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It’s a mistake to make students reveal their pronouns

In an age of inclusivity, gender identity should still be allowed to remain a private matter.

My first-day-of-class requirement that students share their pronouns didn’t make some feel included. It made them feel unsafe.Igor Mojzes/Adobe/luckybusiness - stock.adobe.com

Ted Cruz, who holds degrees from Princeton and Harvard, appears not to know what a pronoun is. The senator from Texas was speaking at a conservative rally in late July when he weighed in on the question of gender identification in the university classroom.

“I talked to a student recently at one of our woke college campuses who said she is required in every class to introduce herself and to give her pronouns,” he said, adding, “Well, I’m Ted Cruz, and my pronoun is ‘kiss my ass.’”

The friendly crowd erupted in glee.

So proud was Cruz of his punchline that he posted it immediately to Twitter, where it began racking up conservative likes and progressive outrage.

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But here’s the thing: Cruz is right, though not for the reasons he thinks he is. University professors shouldn’t require students to share their pronouns on the first day of class. But they should ask. I’ve come to learn over the years that the distinction is important.

I first began thinking about the question of pronouns in the classroom a few years before the pandemic ground in-person education to a halt. I’m a professor, but I’m also a straight-white-cis-male-able-bodied bucket of privilege. Many of my students aren’t, and I strive to make my classroom as inclusive as possible. I thought I was doing just that the first time I told students at the beginning of the semester to introduce themselves by their chosen names and then to share their pronouns.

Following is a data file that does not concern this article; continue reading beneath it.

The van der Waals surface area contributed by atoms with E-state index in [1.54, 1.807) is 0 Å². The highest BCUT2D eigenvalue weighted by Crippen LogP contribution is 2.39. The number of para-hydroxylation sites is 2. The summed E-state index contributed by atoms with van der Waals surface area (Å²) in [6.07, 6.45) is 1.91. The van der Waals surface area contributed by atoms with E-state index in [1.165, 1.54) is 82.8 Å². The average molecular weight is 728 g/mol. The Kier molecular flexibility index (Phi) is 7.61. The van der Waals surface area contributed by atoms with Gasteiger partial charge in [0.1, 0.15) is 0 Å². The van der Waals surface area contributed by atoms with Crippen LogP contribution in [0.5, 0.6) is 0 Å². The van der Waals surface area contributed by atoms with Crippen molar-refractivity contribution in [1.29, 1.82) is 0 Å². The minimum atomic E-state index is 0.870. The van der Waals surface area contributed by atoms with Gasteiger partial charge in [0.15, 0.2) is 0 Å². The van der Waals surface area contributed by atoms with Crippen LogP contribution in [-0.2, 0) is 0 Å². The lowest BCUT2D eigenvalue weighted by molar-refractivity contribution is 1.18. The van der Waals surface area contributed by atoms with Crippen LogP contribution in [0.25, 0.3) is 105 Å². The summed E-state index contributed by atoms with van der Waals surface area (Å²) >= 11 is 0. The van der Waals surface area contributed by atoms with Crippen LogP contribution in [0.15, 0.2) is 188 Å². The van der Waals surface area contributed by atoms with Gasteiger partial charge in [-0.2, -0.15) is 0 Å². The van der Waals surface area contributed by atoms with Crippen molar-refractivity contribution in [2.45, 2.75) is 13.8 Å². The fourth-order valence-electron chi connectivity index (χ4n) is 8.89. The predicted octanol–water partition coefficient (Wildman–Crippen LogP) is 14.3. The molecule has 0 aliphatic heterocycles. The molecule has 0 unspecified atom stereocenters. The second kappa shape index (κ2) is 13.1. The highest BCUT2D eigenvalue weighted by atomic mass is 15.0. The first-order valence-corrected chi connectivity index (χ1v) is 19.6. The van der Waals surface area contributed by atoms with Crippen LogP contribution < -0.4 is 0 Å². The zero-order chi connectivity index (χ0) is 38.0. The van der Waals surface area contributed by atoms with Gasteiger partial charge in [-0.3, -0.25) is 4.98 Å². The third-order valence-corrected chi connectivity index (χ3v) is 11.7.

The exercise seemed to have gone off without a hitch. By the last discussion of the day, I was feeling pretty good about myself, resting comfortably on my progressive laurels.

But as my students began filing out of the classroom, one lagged behind, visibly distraught. They asked if they could talk to me about the way I ran introductions. They identified as non-binary and used they/them pronouns, but they felt exposed and vulnerable when I told them to share that. I didn’t make them feel included; I made them feel unsafe.

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I was chastened and humbled and sorry, and I said so. I was also educated, and I’ve taken a new tack since then.

In the years since, I’ve come to learn that it is a valuable thing to give my pronouns and to invite students to give theirs while not requiring that they do so.

Apart from making some feel unsafe, mandating that students share pronouns can force those who are unsure of their gender identity to pick one, even if they don’t feel ready. It can alienate students for whom such discussions remain foreign. To be educated requires openness. It seldom begins with being put on the spot.

Making pronoun disclosure optional creates space for students to have their identities affirmed. It helps normalize non-cis orientations. And it can set the table for more nuanced discussions of gender, sex, and power inside the classroom and beyond it.

Joshua Pederson is an associate professor of humanities at Boston University and the author of “Sin Sick: Moral Injury in War and Literature.” Follow him on Twitter @joshua_pederson.